I first encountered this enchanting masterpiece at my local library when I was in ninth grade. But as is often the case with the most beautiful treasures we find on the road of life, I didn't realize this novel's true value when I first clapped eyes on it. Already, I was a teen in love with Ancient Egypt, and when I saw the title on the spine, that instantly caught my interest.But when I skimmed it over, I was confused. The prose was so unlike anything I'd read before and seemed to have a lot of "dead spots" which bored and alienated me. Plus, when I looked at the author's name, I thought it was Japanese, not Finnish, which made me assume "Great, I bet this book was written by some dude halfway around the globe who's never set foot in a major museum or even picked up a good, solid, book on Ancient Egypt."So I decided that I could go find a better book that wasn't some impossible puzzle to figure out. Well, to paraphrase a quote by Lord Meren, The Eyes And Ears Of Pharaoh,(and the star of a brilliant mystery series himself,)"Nathan, you have the wits of an oryx."I'm a freshman in college now, and I've had the great luck to once again, find this novel in our vast library by chance. Now, I'm much wiser. Now, I appreciate the lyrical style of the archaic writing. Now, I see how epic this book truly is.I adore didactic novels, ones that both teach as well as entertain, and are so rich with detail that you feel you're in that person's head. Many of the ones I've read however, as much as I enjoy them, have just one slim barrier between you and the full experience. It can be difficult after all, to get a reader emotionally involved.But Waltari did that and more. There were times as I read, that I felt so sorry for Sinuhe that I got teary-eyed. I consider myself a manly man, but the last fifteen pages or so dealing with the love of his life, Minea, and the cruel end she met didn't just break my heart, it shattered it.And there were occasions when I got so furious at some totally moronic thing he did, especially when I felt certain that he'd know better this time, that I wanted to shout out "You blew it again, you dumb dodo bird!" and just throw the book across my dorm room.I marveledatHoremheb'sstrength,determination,levelheadedness, and cunning. I was also dismayed at his ruthlessness, bloodlust, and sometimes cold nature.I laughed at the hilarity displayed by Sinuhe's one-eyed slave Kaptah, was amazed at how sly and wily he was, and was moved by his gentleness and loyalty.I fell madly in love with the incomparably beautiful Nefernefernefer, and still can't get the image I have of her out of my head. I'd definitely call her "my sister" and start dating right away. But beware, 'cause her body burns worse than fire, as our protaganist found out the really hard way. In fact, it would be a very good idea to listen to the song Poison by Bell Biv Devoe a few times if you want to know what Nefernefernefer's real nature is like. If I were you I'd take precautions...... As I read this book, I was right there to see the heretic king Akhenaton cultivate his religion of the Aton, and usurp the priesthood of Amun along with myriad other deities to form what he honestly thought would be the beginning of a brand new day of peace, solidarity, bliss, and advancement for Egypt. And it made me wonder if perhaps, just perhaps, the king I dismissed as a screwloose iconoclast obsessed with his batty religion wasn't such a screwloose after all.Finally, as I finished this book, I felt that I'd learned a lot, and not just about Ancient Egypt. No, it was that exsistence itself can throw us for a real loop, and we can't be certain of where our path will take us, but we must just keep trudging on.To read this novel shows that then as now, we are all human, and it's an inescapable fact that we each have powerful strengths as well as dismal weaknesses that DO affect the people around us in a very real way. At the end of our lives, some of us will have fallen by the wayside, while others will have soared as high as any eagle. But you know what? If you can look back on your life like Sinuhe and realize that you've lived your life for just the mere simple sake of it, then that's all that matters.I can't travel around like Sinuhe did, but I do know where I'm going to go after interim ends. To get my very copy of The Egyptian!!!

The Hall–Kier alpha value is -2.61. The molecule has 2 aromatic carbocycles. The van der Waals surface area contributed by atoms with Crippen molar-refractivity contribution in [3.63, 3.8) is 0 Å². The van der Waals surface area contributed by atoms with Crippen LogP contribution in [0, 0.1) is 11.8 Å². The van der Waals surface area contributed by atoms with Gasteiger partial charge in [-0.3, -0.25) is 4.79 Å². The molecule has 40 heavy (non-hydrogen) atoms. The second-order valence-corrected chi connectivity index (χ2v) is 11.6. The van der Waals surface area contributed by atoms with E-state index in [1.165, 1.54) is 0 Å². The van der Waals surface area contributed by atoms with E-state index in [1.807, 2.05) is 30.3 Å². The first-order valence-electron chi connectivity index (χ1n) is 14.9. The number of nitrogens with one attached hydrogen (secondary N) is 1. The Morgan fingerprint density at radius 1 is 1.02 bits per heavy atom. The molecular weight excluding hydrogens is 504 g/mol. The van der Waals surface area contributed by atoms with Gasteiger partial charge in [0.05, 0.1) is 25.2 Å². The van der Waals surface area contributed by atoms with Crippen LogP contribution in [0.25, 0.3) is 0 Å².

Help other customers find the most helpful reviews